NCC signed onto a letter supporting Idaho’s Senate Bill 1149, that also encourages the state legislature to go a step further by clearing the way for municipal solutions of all sorts to address connectivity problems that have persisted for decades. While providing broadband Internet service directly to residents may not suit every community, all local and county governments should be allowed to choose the model that best addresses their needs. 

Communities from across the country have found that municipal fiber solutions can produce a wealth of benefits, including lower prices and higher speeds. Precluding some communities from providing broadband while allowing others to do so only introduces confusion about which entities may provide broadband. In effect, it also means that some cities and counties covered by the legislation may not have the tools to reach residents in desperate need of high-quality, affordable broadband Internet access.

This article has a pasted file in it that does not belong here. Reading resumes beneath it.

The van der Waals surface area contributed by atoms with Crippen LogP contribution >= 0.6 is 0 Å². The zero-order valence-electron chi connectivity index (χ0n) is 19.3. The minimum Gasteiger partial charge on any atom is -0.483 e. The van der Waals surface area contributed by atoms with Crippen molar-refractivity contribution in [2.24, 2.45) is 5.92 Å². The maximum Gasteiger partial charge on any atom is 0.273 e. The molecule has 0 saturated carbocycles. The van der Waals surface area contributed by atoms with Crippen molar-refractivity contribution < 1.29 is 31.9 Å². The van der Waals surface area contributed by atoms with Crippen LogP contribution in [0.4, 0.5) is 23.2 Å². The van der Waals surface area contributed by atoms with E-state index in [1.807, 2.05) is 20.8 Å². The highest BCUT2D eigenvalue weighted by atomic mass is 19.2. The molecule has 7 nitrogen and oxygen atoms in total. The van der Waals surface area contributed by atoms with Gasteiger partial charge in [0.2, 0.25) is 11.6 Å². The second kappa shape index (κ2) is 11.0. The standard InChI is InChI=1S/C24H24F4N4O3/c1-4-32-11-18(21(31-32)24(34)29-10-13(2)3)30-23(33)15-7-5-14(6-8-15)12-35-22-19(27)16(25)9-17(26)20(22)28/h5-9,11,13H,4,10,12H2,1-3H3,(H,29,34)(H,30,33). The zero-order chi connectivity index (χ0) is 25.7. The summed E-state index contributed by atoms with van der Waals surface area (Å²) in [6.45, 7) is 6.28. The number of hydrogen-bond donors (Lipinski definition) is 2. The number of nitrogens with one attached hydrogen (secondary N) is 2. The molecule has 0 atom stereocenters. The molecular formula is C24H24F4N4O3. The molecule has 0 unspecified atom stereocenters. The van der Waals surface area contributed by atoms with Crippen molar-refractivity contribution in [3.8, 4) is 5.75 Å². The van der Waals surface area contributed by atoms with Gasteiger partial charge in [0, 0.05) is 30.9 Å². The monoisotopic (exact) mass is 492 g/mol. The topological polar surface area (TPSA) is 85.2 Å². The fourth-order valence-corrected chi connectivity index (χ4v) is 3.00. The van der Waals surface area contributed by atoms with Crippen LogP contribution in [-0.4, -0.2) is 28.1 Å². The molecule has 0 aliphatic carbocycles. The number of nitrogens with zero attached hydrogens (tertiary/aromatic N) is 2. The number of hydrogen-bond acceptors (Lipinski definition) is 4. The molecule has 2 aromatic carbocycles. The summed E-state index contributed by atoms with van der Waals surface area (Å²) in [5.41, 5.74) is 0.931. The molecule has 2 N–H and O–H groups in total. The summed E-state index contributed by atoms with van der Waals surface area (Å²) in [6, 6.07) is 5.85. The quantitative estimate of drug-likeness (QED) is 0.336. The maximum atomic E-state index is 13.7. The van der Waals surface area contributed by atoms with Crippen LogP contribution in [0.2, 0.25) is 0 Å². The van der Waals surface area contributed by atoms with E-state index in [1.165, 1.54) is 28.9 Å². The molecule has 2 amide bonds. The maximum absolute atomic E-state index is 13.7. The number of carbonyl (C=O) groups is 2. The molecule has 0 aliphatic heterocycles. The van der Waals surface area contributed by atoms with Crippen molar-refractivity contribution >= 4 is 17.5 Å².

In addition to legal authority to connect residents with broadband, communities need resources to build out their Internet infrastructure just as private providers do. Last year, NCC sent two letters to the Idaho Department of Commerce emphasizing the importance of including municipally supported open access middle mile networks in the pool of eligible recipients of CARES Act funding, increasing the benchmark speed from 25 Megabits Per Second (Mbps) and 3 Mbps upload, and allowing funding to go to communities that have greater than 50% connectivity and to be used for network upgrades. 

Read the Idaho letter here.